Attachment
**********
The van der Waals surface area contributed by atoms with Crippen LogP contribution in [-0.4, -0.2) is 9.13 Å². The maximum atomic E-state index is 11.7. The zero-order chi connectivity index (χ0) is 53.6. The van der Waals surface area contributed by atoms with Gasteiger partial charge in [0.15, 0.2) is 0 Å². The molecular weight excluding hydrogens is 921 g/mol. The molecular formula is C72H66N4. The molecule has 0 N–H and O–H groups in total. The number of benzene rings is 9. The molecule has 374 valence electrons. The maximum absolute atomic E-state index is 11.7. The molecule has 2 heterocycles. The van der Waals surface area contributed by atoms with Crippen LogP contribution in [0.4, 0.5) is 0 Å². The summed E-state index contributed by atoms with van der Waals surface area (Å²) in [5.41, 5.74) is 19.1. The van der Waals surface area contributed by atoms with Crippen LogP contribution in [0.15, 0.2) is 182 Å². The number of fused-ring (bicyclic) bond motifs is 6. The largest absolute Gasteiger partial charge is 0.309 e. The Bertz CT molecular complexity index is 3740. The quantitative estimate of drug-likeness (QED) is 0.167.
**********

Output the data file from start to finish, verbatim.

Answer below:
The van der Waals surface area contributed by atoms with Crippen LogP contribution in [-0.4, -0.2) is 9.13 Å². The maximum atomic E-state index is 11.7. The zero-order chi connectivity index (χ0) is 53.6. The van der Waals surface area contributed by atoms with Gasteiger partial charge in [0.15, 0.2) is 0 Å². The molecular weight excluding hydrogens is 921 g/mol. The molecular formula is C72H66N4. The molecule has 0 N–H and O–H groups in total. The number of benzene rings is 9. The molecule has 374 valence electrons. The maximum absolute atomic E-state index is 11.7. The molecule has 2 heterocycles. The van der Waals surface area contributed by atoms with Crippen LogP contribution in [0.4, 0.5) is 0 Å². The summed E-state index contributed by atoms with van der Waals surface area (Å²) in [5.41, 5.74) is 19.1. The van der Waals surface area contributed by atoms with Crippen LogP contribution in [0.15, 0.2) is 182 Å². The number of fused-ring (bicyclic) bond motifs is 6. The largest absolute Gasteiger partial charge is 0.309 e. The Bertz CT molecular complexity index is 3740. The quantitative estimate of drug-likeness (QED) is 0.167.